- Skipping market research
Let’s face it: every founder is in love with their idea. But do you know what the success of your hardware product depends on? The answer is how much your target audience loves your idea (and the product you finally build).
Try as you might avoid the marketing side of starting a business, this is where you should begin research for your hardware startup.
Begin by asking yourself ‘who am I building this product for?’ This is your target audience. Next, think of what problem your product is solving for these people. Is this a real problem your audience is facing or something you’ve cooked up to sell a product? If you are creating a simple B2C product, the best way to find out is to speak to your target audience face-to-face or online (community forums, social media). In some cases, if you are creating a groundbreaking technology, you will also have to identify the few experts in your field who might be able to help out with valuable insights.
Another aspect of market research is finding out who your competitors are and how you will differentiate your product from theirs. If your research is solid, you’ll know which core features of your product matter most to customers. If not, you’ll end up with a product that nobody needs, packed with too many features that nobody uses.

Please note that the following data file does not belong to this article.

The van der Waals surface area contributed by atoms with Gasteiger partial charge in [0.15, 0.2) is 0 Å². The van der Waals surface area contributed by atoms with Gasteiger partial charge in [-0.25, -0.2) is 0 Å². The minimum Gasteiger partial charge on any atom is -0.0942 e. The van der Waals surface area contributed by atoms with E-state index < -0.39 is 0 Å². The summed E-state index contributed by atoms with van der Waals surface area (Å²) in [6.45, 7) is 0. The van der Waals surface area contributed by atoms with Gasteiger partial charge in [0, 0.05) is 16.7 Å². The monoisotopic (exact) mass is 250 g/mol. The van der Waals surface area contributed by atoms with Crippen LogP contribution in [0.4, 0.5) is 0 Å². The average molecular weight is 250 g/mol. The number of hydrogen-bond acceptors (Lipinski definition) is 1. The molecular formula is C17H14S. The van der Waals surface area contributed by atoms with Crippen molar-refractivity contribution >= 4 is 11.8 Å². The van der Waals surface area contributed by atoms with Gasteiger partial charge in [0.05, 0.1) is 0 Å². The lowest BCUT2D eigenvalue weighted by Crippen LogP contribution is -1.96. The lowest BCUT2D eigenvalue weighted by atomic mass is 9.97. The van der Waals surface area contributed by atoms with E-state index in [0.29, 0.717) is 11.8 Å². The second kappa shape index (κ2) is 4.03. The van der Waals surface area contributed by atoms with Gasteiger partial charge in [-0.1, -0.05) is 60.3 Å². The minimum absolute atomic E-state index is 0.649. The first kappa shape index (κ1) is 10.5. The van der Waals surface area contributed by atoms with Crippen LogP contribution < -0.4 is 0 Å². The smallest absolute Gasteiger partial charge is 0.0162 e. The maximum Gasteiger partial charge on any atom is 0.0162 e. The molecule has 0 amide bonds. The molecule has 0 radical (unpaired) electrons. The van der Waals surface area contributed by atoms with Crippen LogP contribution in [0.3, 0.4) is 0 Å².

- Underestimating development costs
It’s important to take into account how much you’ll be spending on development in order to have a healthy profit margin.
We are not referring to prototyping costs. Thanks to modern software simulation tools, prototyping can be made substantially cheaper in comparison to building a costly physical prototype by trial and error. But the cost of manufacturing your product at scale is what you really need to consider: assembly, warehousing, certifications, packaging, and shipping. And let’s not forget delays and defects that you may have to deal with.
It’s crucial to take these into account while setting your sales price or you’ll end up with no profit margin, as well as delays in product manufacturing.
- Developing “too many” features
This is not necessarily exclusive to hardware startups, but many of them are guilty of committing this mistake.
Developing too many features can be very expensive and time-consuming, and at launch, you may end up with a generic product that nobody really wants. Instead, focus your energy on developing one single feature that your target audience needs and doing it better than anyone else in the market.